Though Joan and Peggy had a bit of a rough start, they now do have a mentoring relationship despite Peggy being higher up in the company. Though Joan is never really nice, she has become a sympathetic ear for Peggy and tells her the truth when she needs to hear it, even if it is unpleasant. Joan has really helped Peggy come out of her shell and blossom in her career and as a woman. She even helped her start dressing better.

5. Command a room.

Joan does a lot of things you probably shouldn’t do, but one thing she does do right is convey that she’s a very strong woman and you don’t want to mess with her. Yes, many of the men are mentally undressing her, but at the same time they’re terrified of her. Joan went from secretary to head secretary to being a partner at the advertising agency. In anything Joan does, she shows she’s completely in charge. Whether she’s running a product test or attending to a bloody lawnmower victim, Joan is the office mom (and the office siren).

I love this clip below because it shows Joan is one step ahead of the boys (and the rest of the women) and basically teases them.

6. Dress for success.

Style is another main character on the show. For some characters, style gives them more power, like Don. With Peggy you can see a real transformation over the years. The first year she wore Peter Pan collars and frumpy dresses, but as she moved up the career ladder she started to dress more seriously and stylishly. This was Joan’s advice to Peggy when Peggy asked her how to be considered an equal among the men. Peggy was dressing like a little girl and she needed to dress like a woman.

7. Don’t sleep with your boss or (creepy) coworker.

Okay, for most of the women on the show (Joan, Megan, and Peggy) this is a what-not-to-do lesson. No one seems to be able to keep their clothes on in advertising! Especially during this time, when offices doubled as bedrooms and bars.

Before you actually date anyone in the workplace you need to understand that, more likely than not, it will end badly. You need to be able to continue working as if there’s no change in your personal life, and you need to not be affected by seeing your ex at work. For Peggy, she ended up secretly pregnant by married man Pete Campbell at work. For Joan and Sterling, Joan was left feeling like the mistress and ended up unhappy.

8. Do pursue your passion.

After going from secretary to wife of the boss, Megan realized she was being treated very differently than her coworkers. So instead of just letting it go, she quit and decided to turn to her passion, acting.

9. Do beat your enemy at their own game.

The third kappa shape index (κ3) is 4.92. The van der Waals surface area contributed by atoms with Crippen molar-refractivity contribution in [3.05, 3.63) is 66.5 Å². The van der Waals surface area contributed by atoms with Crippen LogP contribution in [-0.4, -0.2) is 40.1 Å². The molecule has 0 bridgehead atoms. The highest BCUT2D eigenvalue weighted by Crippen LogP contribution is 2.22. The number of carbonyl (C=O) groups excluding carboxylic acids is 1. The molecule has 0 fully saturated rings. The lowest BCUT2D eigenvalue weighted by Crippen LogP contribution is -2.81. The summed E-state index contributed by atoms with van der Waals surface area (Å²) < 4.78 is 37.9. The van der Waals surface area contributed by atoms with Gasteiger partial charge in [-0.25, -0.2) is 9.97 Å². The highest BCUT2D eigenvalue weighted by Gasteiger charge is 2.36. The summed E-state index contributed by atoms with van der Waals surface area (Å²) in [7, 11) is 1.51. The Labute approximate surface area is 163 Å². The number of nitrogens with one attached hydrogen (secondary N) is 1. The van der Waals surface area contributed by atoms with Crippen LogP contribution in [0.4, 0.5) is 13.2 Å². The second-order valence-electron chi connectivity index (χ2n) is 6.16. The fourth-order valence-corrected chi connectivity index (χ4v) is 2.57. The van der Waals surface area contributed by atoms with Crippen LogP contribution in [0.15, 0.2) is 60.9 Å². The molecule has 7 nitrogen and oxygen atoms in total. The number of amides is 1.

In the last season we got to see Sally Draper start navigating the complexity of adolescence. At one point she visited Miss Poter’s, a boarding school she was very interested in attending. She thought she was being guest-hosted by a lovely girl, but it turns out that girl made Blair Waldorf look like Glinda the Good Witch. She threatened to give Sally a bad review because Sally didn’t know she was supposed to provide alcohol and male company (you know, how young people impressed eachother before Instagram). But the quick-thinking Sally saved her skin by calling on her old, creepy friend Len who brought all the goods. Let’s just say, the girls knew they had found their match in Sally Draper. When backed into a corner, make sure you have a good support network. Your network will get you through everything.

What other lessons have you learned from Mad Men? Tell us in the comments!

Photo: Mad Men / Facebook


#Tv #Mad Men Lifestyle Career Advice
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Peggy also dances the fine line between asking for what you want and appearing naive by asking for too much, or asking inappropriately. There is so much to learn from her character's successes, but also from the awkward moments in which you recognize that you must always be able to back up why you are asking for more.

Love, love, LOVE this article - I watched all the seasons of Mad Men while plunging headfirst into the startup community in the Midwest. Peggy was definitely an inspiration to me trying to wade my way through what can often become a boys club. This is an excellent, excellent read, thank you!

Carly Heitlinger
Carly Heitlinger

I can't really watch the show without thinking about a million and a half career lessons! Great job on this!

SCREEEEEEEEEEECH. That was me bringing this to a screeching halt. Can we please discuss Dr. Faye Miller? I don't remember the exact words and I can't find the quote anywhere, but in an exchange with Peggy she says she gave up trying to be a man in a man's world and focused on being really good at being a woman. I know I'm not explaining it well--does anyone else remember that conversation?